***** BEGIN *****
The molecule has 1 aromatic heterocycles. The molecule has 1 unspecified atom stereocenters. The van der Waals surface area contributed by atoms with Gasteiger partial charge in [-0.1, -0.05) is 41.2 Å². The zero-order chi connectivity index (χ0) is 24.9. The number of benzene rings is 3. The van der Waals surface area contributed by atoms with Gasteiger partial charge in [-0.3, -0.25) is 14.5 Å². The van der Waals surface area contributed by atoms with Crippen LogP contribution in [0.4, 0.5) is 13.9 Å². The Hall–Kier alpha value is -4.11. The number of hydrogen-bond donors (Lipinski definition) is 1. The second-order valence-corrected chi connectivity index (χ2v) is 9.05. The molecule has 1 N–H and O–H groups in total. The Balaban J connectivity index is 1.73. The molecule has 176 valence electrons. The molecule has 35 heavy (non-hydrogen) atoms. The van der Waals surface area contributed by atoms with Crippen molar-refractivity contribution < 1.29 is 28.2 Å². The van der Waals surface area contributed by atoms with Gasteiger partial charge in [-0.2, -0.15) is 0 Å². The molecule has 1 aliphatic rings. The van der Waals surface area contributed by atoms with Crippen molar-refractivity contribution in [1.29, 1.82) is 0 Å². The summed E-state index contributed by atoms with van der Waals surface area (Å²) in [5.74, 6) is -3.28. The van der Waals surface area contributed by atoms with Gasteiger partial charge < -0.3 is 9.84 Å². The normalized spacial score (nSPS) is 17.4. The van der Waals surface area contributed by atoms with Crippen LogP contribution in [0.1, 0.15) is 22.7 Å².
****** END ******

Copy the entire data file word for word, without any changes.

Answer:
The molecule has 1 aromatic heterocycles. The molecule has 1 unspecified atom stereocenters. The van der Waals surface area contributed by atoms with Gasteiger partial charge in [-0.1, -0.05) is 41.2 Å². The zero-order chi connectivity index (χ0) is 24.9. The number of benzene rings is 3. The van der Waals surface area contributed by atoms with Gasteiger partial charge in [-0.3, -0.25) is 14.5 Å². The van der Waals surface area contributed by atoms with Crippen LogP contribution in [0.4, 0.5) is 13.9 Å². The Hall–Kier alpha value is -4.11. The number of hydrogen-bond donors (Lipinski definition) is 1. The second-order valence-corrected chi connectivity index (χ2v) is 9.05. The molecule has 1 N–H and O–H groups in total. The Balaban J connectivity index is 1.73. The molecule has 176 valence electrons. The molecule has 35 heavy (non-hydrogen) atoms. The van der Waals surface area contributed by atoms with Crippen molar-refractivity contribution < 1.29 is 28.2 Å². The van der Waals surface area contributed by atoms with Gasteiger partial charge in [-0.2, -0.15) is 0 Å². The molecule has 1 aliphatic rings. The van der Waals surface area contributed by atoms with Crippen molar-refractivity contribution in [1.29, 1.82) is 0 Å². The summed E-state index contributed by atoms with van der Waals surface area (Å²) in [5.74, 6) is -3.28. The van der Waals surface area contributed by atoms with Gasteiger partial charge < -0.3 is 9.84 Å². The normalized spacial score (nSPS) is 17.4. The van der Waals surface area contributed by atoms with Crippen LogP contribution in [0.1, 0.15) is 22.7 Å².